From Norway, Tyssen et al.[31] assessed a sample of 522 medical students for prevalence and predictors of suicidal ideation among medical students and young doctors. The participants were re-examined after the first postgraduate year, comparing prevalence of suicidal thoughts and attempts, perceived study stress, job stress, and personality. They reported that the prevalence of suicidal thoughts was 14% at both points of time. The lifetime prevalence was 43%, while 8% had planned suicide, and 1.4% had attempted suicide. The predictive factors for suicidal ideation included feelings of isolation, a sense of the lack of control, some personality traits, being single and not surprisingly negative life events and anxiety and depression. In the first postgraduate year, mental distress was the most important predictor, but before controlling for this variable, job stress, vulnerability (neuroticism), single status, and less working hours were independent predictors. They noted that levels of suicidal ideation were high, but the rates of actual self-harm were low.

Dyrbye et al.[15] explored in details prevalence of various forms of psychological distress in medical students in the USA and concluded that a vast majority (82%) of medical students had at least one form of distress with more than half (58%) having three or more forms of distress. These authors report a dose-response relationship between the number of manifestations of distress and recent suicidal ideation or serious thoughts of dropping out. For example, students with 2, 4, or 6 forms of distress were 5, 15, and 24-fold, respectively, more likely to have suicidal ideation in comparison with those who had no distress. The note that all forms of distress were independently associated with suicidal ideation or serious thoughts of dropping out on multivariable analysis. It is important to understand these stressors so that when designing prevention programs and intervention strategies, these can be taken into account.

 What Next?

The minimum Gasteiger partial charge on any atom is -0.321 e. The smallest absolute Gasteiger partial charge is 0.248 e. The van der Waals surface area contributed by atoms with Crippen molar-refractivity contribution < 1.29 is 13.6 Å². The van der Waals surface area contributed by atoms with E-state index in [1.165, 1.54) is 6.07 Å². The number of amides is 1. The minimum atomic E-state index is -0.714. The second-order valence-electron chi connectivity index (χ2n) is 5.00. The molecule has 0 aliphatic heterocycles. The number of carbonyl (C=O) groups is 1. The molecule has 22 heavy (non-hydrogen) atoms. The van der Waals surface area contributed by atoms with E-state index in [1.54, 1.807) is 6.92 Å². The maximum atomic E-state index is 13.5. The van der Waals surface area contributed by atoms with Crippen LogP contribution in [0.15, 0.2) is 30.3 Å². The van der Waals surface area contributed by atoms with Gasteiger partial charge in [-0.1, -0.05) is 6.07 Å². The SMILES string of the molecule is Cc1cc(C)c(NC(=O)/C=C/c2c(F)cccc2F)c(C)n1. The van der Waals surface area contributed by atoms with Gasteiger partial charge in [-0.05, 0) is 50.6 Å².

Three levels of responses are needed to tackle ever-increasing problems of burnout, suicidal ideation, and suicidal behavior. At an institutional level, it is critical that those who need help get it promptly, appropriately, and in a sensitive and non-stigmatizing manner.[48] Training must include steps on looking after oneself, and also institutions need to ensure that structures for training are not stressful. At an individual level, students and trainees need to learn about how to look after themselves and their well-being. It is crucial that looking after oneself under stress should be a key part of the curriculum. The third level of regulation must look at support systems for those who need it.


Although rates of burnout and suicidal ideation vary across studies and medical schools, there is little doubt that these are worrisome. Reasons for these vary according to age, year of medical school, support systems, and stressors, both acute and long term. The challenge for teachers and trainers is to help identify those who need help at an early stage and arrange for prompt, culturally appropriate interventions that will be both acceptable and accessible to medical students. As most medical students are in a psychologically vulnerable age group, perhaps more prone to develop common mental disorders, they deserve proactive support and preventive strategies, which will enable them to go on to learn and flourish in the medical field. This scope of this paper has not included the issues of drug and substance misuse among students, with these areas demanding further investigation.

Financial support and sponsorship


Conflicts of interest

There are no conflicts of interest.